Overstayed On An F1 Visa And Worked Illegally, Can I Still Adjust My Status To Get A Green Card?
The F-1 visa is used by a foreign national who is entering the United States as a student to attend school. You must apply for this visa ahead of time as it may take a few months to get approved.
If you entered the Untied States on an F-1 student visa that has expired, you will probably have some difficulty adjusting your status. It is not impossible to get your green card but by illegally working in the U.S. you will definitely have a tough time.
Many people who have overstayed their visa go on to marry a U.S. Citizen and apply for adjustment of status. The AOS process is the same as someone who entered the U.S. on a K-1 visa, however, you will need to provide more evidence and will definitely have an interview.
Will I Get Denied During The Adjustment Of Status Interview?
You may get denied at the interview but this depends on how long you were in the United States illegally. The time that has accrued will definitely count against you but there is a I-601 waiver for your U.S. Citizen spouse who claims they will suffer extreme hardship if you were denied AOS.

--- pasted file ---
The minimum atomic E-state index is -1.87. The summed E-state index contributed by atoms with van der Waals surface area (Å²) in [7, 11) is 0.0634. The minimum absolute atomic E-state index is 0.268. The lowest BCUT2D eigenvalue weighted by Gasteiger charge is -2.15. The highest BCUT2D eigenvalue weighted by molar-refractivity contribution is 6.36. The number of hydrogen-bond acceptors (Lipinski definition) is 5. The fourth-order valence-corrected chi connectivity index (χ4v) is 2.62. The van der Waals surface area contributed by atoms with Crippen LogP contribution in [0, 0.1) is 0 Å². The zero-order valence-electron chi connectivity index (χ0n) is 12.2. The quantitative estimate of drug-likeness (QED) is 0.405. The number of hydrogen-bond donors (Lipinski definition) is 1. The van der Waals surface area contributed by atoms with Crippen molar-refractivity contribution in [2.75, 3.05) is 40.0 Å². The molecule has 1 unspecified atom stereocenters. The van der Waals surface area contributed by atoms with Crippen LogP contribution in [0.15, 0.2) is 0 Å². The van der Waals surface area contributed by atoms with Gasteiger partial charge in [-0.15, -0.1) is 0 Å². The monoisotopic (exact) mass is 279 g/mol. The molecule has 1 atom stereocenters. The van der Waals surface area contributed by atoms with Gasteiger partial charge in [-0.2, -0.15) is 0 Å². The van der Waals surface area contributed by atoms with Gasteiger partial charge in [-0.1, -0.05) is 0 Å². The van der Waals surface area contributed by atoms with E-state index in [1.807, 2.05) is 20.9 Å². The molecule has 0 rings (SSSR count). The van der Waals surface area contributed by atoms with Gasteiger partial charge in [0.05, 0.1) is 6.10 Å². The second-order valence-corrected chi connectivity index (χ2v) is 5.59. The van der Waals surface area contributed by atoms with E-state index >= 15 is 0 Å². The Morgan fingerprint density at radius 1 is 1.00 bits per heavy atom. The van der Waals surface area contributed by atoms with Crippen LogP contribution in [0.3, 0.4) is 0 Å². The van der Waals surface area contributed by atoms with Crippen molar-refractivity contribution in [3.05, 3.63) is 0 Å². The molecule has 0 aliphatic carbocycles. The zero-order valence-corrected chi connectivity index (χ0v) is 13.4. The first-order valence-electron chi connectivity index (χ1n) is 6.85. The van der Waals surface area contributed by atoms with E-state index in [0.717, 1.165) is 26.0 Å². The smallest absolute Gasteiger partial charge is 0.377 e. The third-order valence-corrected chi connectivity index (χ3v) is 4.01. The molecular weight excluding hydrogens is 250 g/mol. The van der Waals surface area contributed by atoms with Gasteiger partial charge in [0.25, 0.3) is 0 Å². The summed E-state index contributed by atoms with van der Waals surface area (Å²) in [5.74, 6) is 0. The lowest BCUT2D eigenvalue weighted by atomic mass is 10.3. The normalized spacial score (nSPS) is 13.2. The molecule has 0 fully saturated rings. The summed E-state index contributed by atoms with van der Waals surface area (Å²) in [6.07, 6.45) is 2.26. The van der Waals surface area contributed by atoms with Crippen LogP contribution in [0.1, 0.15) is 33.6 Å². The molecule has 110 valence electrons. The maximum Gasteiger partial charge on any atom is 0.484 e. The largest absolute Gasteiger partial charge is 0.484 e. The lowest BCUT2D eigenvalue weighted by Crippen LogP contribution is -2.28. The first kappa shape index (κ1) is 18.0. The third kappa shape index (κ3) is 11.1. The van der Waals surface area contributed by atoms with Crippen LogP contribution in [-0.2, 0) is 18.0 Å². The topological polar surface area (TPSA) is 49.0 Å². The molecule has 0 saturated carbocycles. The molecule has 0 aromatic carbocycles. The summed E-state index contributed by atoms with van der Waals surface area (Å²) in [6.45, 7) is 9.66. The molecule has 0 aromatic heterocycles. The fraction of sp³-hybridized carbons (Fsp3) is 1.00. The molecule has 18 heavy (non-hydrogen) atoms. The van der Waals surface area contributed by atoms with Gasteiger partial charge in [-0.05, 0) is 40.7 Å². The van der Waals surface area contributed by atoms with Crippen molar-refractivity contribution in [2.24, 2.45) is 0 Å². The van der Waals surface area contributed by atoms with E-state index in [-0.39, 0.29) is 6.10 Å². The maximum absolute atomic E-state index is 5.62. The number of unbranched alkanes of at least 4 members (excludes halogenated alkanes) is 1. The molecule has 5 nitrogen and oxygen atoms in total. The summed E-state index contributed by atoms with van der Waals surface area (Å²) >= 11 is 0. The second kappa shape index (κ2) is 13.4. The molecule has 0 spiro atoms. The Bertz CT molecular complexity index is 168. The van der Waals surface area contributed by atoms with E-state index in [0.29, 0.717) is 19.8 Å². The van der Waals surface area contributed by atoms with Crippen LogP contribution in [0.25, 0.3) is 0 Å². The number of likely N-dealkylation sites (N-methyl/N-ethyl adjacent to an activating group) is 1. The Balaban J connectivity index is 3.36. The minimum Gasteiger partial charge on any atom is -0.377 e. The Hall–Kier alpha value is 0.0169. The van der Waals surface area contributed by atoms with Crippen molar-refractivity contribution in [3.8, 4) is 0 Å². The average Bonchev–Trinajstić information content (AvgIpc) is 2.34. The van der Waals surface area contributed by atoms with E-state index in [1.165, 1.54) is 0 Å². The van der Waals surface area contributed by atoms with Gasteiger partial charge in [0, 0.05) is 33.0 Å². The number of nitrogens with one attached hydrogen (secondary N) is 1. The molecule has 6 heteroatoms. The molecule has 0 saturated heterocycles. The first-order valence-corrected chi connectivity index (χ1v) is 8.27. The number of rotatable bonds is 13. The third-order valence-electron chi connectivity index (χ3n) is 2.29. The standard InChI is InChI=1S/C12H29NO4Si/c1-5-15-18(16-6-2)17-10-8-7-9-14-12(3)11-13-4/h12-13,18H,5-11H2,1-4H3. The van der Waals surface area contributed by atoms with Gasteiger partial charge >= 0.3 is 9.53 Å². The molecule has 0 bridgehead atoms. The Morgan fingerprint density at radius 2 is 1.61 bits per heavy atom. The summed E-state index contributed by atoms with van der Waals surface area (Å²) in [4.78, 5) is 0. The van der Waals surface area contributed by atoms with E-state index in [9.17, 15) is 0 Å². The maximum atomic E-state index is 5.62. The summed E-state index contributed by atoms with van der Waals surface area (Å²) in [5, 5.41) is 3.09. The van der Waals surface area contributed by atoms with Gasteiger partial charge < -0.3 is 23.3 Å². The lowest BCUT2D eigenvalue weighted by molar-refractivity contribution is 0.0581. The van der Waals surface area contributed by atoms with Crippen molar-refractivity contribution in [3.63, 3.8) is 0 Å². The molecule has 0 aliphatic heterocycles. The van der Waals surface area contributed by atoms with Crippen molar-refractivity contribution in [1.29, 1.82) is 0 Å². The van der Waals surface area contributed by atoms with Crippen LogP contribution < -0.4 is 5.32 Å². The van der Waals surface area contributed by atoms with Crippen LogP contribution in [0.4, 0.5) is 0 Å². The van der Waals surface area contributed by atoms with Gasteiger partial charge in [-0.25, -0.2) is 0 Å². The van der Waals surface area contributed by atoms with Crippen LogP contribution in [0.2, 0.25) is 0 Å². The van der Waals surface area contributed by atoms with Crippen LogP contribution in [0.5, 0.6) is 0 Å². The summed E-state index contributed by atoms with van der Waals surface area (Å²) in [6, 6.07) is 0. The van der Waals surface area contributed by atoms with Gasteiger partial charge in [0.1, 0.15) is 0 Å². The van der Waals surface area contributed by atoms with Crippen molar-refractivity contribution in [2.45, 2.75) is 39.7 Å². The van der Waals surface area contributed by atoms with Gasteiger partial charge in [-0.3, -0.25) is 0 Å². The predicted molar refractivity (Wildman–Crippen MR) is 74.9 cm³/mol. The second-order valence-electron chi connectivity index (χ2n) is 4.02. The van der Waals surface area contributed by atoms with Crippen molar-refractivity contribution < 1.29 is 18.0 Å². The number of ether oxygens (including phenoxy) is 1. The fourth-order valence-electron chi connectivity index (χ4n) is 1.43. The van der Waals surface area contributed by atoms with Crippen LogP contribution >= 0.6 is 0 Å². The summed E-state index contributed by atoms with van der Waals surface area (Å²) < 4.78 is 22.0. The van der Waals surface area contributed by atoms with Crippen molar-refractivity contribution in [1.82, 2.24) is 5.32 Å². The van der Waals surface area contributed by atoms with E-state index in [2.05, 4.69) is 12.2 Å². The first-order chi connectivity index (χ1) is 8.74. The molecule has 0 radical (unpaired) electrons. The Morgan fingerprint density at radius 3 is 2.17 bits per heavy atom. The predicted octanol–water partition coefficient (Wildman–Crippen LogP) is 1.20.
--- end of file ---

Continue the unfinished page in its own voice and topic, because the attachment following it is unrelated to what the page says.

What constitutes extreme hardship?
- If the immigrant has U.S. citizen or LPR family members, and how many;
- The qualifying relative’s family ties outside the United States;
- The country conditions where the qualifying relative would have to relocate, and their ties to that country, if any;
- The financial impact that the qualifying relative and/or the immigrant’s departure from the United States will cause;
- Significant conditions of health in the qualifying relative, particularly when tied to the unavailability of suitable medical care in the foreign country.
Can Working Under The Table And Using A Fake SSN Get Me Denied And Deported?
Falsely claiming to be a US Citizen is a lifetime ban from the U.S. with no chance of a waiver. It is the single worst non-violent offense a foreigner can commit. Yes, it is that serious!
Section 212(a)(6)©(ii) of the Immigration and Nationality Act, as amended by the 1996 Immigration Act, renders inadmissible any alien who falsely claims to be a U.S. citizen for any purpose or benefit under the Immigration and Nationality Act or any other federal or state law. The amendments apply to false claims to U.S. citizenship on or after Sept. 30, 1996
You may get as far as the interview but the USCIS will eventually find out and it will come up at the interview. It is best that you are honest on the I-485 form when asked if you have violated any laws.
You will be denied adjustment of status and ordered to leave the United States. It will not make any difference if you are now married to a U.S. Citizen.
If you believe you have a legitimate reason for using a different SSN, you should speak with an immigration attorney who can review your case.